More than five years ago it was suggested that up to 6,000 active duty and reserve members of the Russian intelligence community occupied positions of influence in the state.[12] It can be concluded that the alumni of the Russian intelligence apparatus control the state by controlling the government's civilian bureaucracy, the military, and the country's main economic sectors. As Daniel Treisman, profes­sor of political science at the University of Califor­nia, Los Angeles, pointed out, in Russia "the security forces' takeover of corporate boardrooms is coming to define Putin's regime,"[13] during his pres­idency and premierships.

Moscow business insider Oleg Shvartsman sug­gested that the goal of the members of the Russian intelligence services who occupy senior positions in the corporate world is to gain wealth for them­selves in addition to global power for Russia through business expansion abroad. There have been revelations by a businessman managing the assets of members of the Presidential Administra­tion from the so-called "siloviki" (men of power). These are officials with links to the FSB (the Federal Security Service and the main successor to the KGB) and SVR (the Foreign Intelligence Service, formerly the KGB's First Main Directorate) through the obscure Finansgroup company which claims assets worth around $3.2 billion.[14] Thus, huge amounts of money in the hands of the former members of the Russian intelligence apparatus could be employed for personal use, while vast state revenues can be directed to fund clandestine operations and other state activities.

Massive money laundering operations through the Bank of New York[15] and Republic Bank of New York are well documented and were the subject of congressional hearings.[16] According to publications in the Russian media, the Austrian Raiffeisen bank is reportedly involved in suspicious activities in the Russian gas sector and other questionable business transactions with ties to intelligence services.[17] Back in 2004, Czech counterintelligence sources revealed that the SVR invested "huge sums in local real estate, hotels, casinos, and entertainment com­plexes" in the Czech Republic, probably in order to obtain front companies for intelligence operations, to strengthen the SVR's (and the Russian state's) influence in the country, and possibly as alternative sources of funding outside of the regular control of the Russian leadership.[18]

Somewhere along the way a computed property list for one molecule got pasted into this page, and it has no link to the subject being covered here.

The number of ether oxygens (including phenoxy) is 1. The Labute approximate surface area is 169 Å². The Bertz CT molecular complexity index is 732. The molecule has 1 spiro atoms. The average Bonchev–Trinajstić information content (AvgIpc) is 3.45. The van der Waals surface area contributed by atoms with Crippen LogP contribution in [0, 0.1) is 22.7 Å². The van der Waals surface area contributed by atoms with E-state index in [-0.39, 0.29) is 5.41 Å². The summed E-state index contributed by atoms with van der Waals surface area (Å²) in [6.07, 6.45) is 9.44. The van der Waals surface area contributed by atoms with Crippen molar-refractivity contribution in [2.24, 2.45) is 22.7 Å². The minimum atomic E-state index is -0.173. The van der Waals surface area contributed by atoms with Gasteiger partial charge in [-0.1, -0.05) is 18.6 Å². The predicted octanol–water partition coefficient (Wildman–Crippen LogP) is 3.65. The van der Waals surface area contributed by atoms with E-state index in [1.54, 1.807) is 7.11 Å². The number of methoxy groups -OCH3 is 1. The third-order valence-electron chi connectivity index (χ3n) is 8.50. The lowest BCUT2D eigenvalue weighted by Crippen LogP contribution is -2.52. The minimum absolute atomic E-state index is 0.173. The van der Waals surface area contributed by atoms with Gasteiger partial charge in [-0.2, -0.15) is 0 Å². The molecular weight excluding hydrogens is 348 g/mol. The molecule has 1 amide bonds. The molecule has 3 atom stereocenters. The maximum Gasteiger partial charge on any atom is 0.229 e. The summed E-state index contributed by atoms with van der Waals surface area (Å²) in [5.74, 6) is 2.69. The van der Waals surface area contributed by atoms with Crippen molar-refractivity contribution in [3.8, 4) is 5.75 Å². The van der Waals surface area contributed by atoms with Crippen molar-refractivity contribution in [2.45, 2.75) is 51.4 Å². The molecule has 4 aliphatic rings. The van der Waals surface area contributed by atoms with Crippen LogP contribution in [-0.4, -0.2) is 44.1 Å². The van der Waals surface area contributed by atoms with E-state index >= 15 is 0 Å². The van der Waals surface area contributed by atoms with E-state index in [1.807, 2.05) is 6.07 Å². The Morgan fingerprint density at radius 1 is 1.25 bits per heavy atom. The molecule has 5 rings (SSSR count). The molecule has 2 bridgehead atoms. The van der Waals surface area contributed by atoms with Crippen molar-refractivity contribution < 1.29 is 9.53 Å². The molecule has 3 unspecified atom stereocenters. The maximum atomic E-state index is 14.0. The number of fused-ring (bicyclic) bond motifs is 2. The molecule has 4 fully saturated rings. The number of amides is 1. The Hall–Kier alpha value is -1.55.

It is little wonder that earlier last year U.S. Attor­ney General Michael Mukasey cited Russia and other Eurasian nations as places where "organized crimi­nals control significant positions in the global energy and strategic-materials markets. They are expanding their holdings in those sectors, which corrupts the normal functioning of these markets and may have a destabilizing effect on U.S. geopolitical interests."[19]He revealed that the U.S. government has re-assem­bled its Organized Crime Council to combat a new "hybrid criminal problem" involving alliances between foreign intelligence agencies and criminal groups. Mr. Mukasey said law-enforcement officials have "grave concern" about "so-called "iron triangles' of corrupt business leaders, corrupt government officials and organized criminals."[20]

Beyond Personal Wealth

The Russian leadership's ambition surpassed the drive for self-enrichment a long time ago. Putin and then-Defense Minister Sergey Ivanov meant every word when they set the goal for Rus­sia to become a world energy superpower. In 2006, Vladislav Surkov, Deputy Head of the Pres­idential Administration, aide to President Putin and ideological chief of Putin's regime, declared that "the idea of Russia as an energy superpower is…fully consistent" with the country becoming competitive economically.[21] Yet, ever cautious, at that year's Valdai Club meeting, President Putin rejected the idea that Russia wanted to become an "energy superpower," assuring the audience that his government wanted instead to provide stable energy supplies to world markets.[22]

A key instrument in the dream of Russia as an energy superpower is Gazprom, the world's largest gas company and Russia's state-owned gas monop­oly. Gazprom was the Kremlin's principal tool in the two gas supply interruptions to Europe, which were triggered by the gas prices disputes between Mos­cow and Kyiv.[23] Gazprom is rated as the company with the highest capitalization in Russia.[24] It is intended to become the core of a gas counterpart to OPEC, and its close energy ties with Iran, which has the second-largest gas reserves on earth, threaten market access and competitiveness, especially in the liquefied natural gas (LNG) sector, and as a result, stability of the world economy.